The separate focus control may be an issue for you, as I pointed out in my review. (http://www.digitalprods.com/zoe.htm) But, I have used the Zoe while barrel focusing my PD150 with my left hand, and zooming with my right, and this is exactly the way I operate professional cameras, including Betacams, digibetacams, and Hi Def cameras.

They say imitation is the sincerest form of flattery, so I would guess that the Zoe people are flattered, but if I were you, I would wonder why Varizoom makes so many controllers. They currently have at least four models in their line-up, and that does not include the models they dropped from production that used to zoom with button controls. Are they having a problem getting it right?

One final note: While I support the product, I do believe the Zoe is overpriced at the list of $410.00, and I am disappointed the distributor (16x9 Inc) has set such a high price.

I look forward to what Ken has to say. I'm sure it will be well thought out.
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Old May 13th, 2003, 02:37 PM   #7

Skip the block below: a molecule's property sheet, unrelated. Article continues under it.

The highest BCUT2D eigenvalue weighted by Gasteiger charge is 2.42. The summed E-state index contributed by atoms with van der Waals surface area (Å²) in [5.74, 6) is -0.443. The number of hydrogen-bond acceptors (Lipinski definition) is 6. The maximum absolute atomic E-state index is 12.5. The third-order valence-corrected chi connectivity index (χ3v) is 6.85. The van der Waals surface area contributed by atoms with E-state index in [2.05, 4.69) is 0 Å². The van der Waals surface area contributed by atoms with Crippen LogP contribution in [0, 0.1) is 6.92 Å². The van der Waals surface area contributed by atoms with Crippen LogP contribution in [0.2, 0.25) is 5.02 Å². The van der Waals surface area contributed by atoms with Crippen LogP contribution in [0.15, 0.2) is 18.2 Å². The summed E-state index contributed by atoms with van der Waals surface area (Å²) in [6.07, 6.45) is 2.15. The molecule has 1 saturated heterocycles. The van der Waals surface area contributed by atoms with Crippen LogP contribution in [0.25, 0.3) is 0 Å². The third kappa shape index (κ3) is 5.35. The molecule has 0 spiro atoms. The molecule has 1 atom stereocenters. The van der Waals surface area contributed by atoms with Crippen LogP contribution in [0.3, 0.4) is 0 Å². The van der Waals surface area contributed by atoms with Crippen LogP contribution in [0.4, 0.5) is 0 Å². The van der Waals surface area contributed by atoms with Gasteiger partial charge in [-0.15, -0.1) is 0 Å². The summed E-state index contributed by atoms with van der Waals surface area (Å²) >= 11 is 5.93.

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In the interest of full disclosure, let me open by saying I have just received my VariZoom Stealth. I bought the Stealth not because it was the best but because it met my budget. In my case, it is a project expense rather than a long-term investment. If my project succeeds and I'm no longer on such a tiny budget, I'll replace it with the Zoe and keep the Stealth as backup.

The Zoe and the Stealth share one thing in common -- they are minimalist. They both move the zoom control to the pan handle and provide the highly desirable functions start/stop and wake from standby.

A major advantage of the Zoe is that it is weatherproof. I don't have a need to shoot in bad weather for my project, so I could afford to overlook that omission in the Stealth. Even so, I was surprised by this language in the lengthy, 1.5-page Stealth operating manual: "Never expose the unit to water or liquids, and never expose it to excessive heat, pressure, or shock -- Doing so may result in damage not covered by the factory warranty (1 year)." Translation: if it breaks in the rain, it's your nickel.

While I'm on the subject of the warranty, there's this: "Do not subject the brass zoom throttle or the Lanc cable to unnecessary stress. Abuse of the zoom throttle or Lanc cable may result in damage not covered by your warranty!" I don't intend to abuse my Stealth and it will be lightly used, but the ending exclamation point worries me. I wonder what constitutes unnecessary stress?